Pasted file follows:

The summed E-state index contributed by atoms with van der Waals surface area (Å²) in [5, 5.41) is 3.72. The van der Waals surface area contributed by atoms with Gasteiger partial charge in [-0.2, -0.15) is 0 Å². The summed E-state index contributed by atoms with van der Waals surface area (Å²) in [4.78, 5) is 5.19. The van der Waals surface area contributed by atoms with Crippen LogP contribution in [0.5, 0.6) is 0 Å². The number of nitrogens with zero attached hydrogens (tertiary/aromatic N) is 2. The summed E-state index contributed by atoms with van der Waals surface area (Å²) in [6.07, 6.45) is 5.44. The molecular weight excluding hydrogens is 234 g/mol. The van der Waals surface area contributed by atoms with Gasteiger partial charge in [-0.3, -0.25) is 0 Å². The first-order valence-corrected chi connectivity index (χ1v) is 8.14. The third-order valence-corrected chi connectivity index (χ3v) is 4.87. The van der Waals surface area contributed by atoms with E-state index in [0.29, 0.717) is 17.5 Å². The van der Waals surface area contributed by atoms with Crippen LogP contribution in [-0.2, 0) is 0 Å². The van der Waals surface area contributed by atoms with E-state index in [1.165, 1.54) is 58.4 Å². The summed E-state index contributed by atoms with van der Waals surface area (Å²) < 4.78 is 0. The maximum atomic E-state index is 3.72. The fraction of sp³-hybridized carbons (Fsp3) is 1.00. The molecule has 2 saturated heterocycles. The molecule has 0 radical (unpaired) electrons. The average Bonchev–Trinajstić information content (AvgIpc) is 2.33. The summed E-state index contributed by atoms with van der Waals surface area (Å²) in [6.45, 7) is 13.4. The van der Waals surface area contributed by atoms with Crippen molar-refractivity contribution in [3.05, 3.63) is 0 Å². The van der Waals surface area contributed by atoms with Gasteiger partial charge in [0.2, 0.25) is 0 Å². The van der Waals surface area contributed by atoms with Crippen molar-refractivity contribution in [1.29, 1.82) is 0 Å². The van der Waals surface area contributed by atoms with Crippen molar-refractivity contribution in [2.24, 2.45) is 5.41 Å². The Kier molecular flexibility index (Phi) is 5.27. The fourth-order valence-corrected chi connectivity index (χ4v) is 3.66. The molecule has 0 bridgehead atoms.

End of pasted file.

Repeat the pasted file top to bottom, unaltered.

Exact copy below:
The summed E-state index contributed by atoms with van der Waals surface area (Å²) in [5, 5.41) is 3.72. The van der Waals surface area contributed by atoms with Gasteiger partial charge in [-0.2, -0.15) is 0 Å². The summed E-state index contributed by atoms with van der Waals surface area (Å²) in [4.78, 5) is 5.19. The van der Waals surface area contributed by atoms with Crippen LogP contribution in [0.5, 0.6) is 0 Å². The number of nitrogens with zero attached hydrogens (tertiary/aromatic N) is 2. The summed E-state index contributed by atoms with van der Waals surface area (Å²) in [6.07, 6.45) is 5.44. The molecular weight excluding hydrogens is 234 g/mol. The van der Waals surface area contributed by atoms with Gasteiger partial charge in [-0.3, -0.25) is 0 Å². The first-order valence-corrected chi connectivity index (χ1v) is 8.14. The third-order valence-corrected chi connectivity index (χ3v) is 4.87. The van der Waals surface area contributed by atoms with E-state index in [0.29, 0.717) is 17.5 Å². The van der Waals surface area contributed by atoms with Crippen LogP contribution in [-0.2, 0) is 0 Å². The van der Waals surface area contributed by atoms with E-state index in [1.165, 1.54) is 58.4 Å². The summed E-state index contributed by atoms with van der Waals surface area (Å²) < 4.78 is 0. The maximum atomic E-state index is 3.72. The fraction of sp³-hybridized carbons (Fsp3) is 1.00. The molecule has 2 saturated heterocycles. The molecule has 0 radical (unpaired) electrons. The average Bonchev–Trinajstić information content (AvgIpc) is 2.33. The summed E-state index contributed by atoms with van der Waals surface area (Å²) in [6.45, 7) is 13.4. The van der Waals surface area contributed by atoms with Crippen molar-refractivity contribution in [3.05, 3.63) is 0 Å². The van der Waals surface area contributed by atoms with Gasteiger partial charge in [0.2, 0.25) is 0 Å². The van der Waals surface area contributed by atoms with Crippen molar-refractivity contribution in [1.29, 1.82) is 0 Å². The van der Waals surface area contributed by atoms with Crippen molar-refractivity contribution in [2.24, 2.45) is 5.41 Å². The Kier molecular flexibility index (Phi) is 5.27. The fourth-order valence-corrected chi connectivity index (χ4v) is 3.66. The molecule has 0 bridgehead atoms.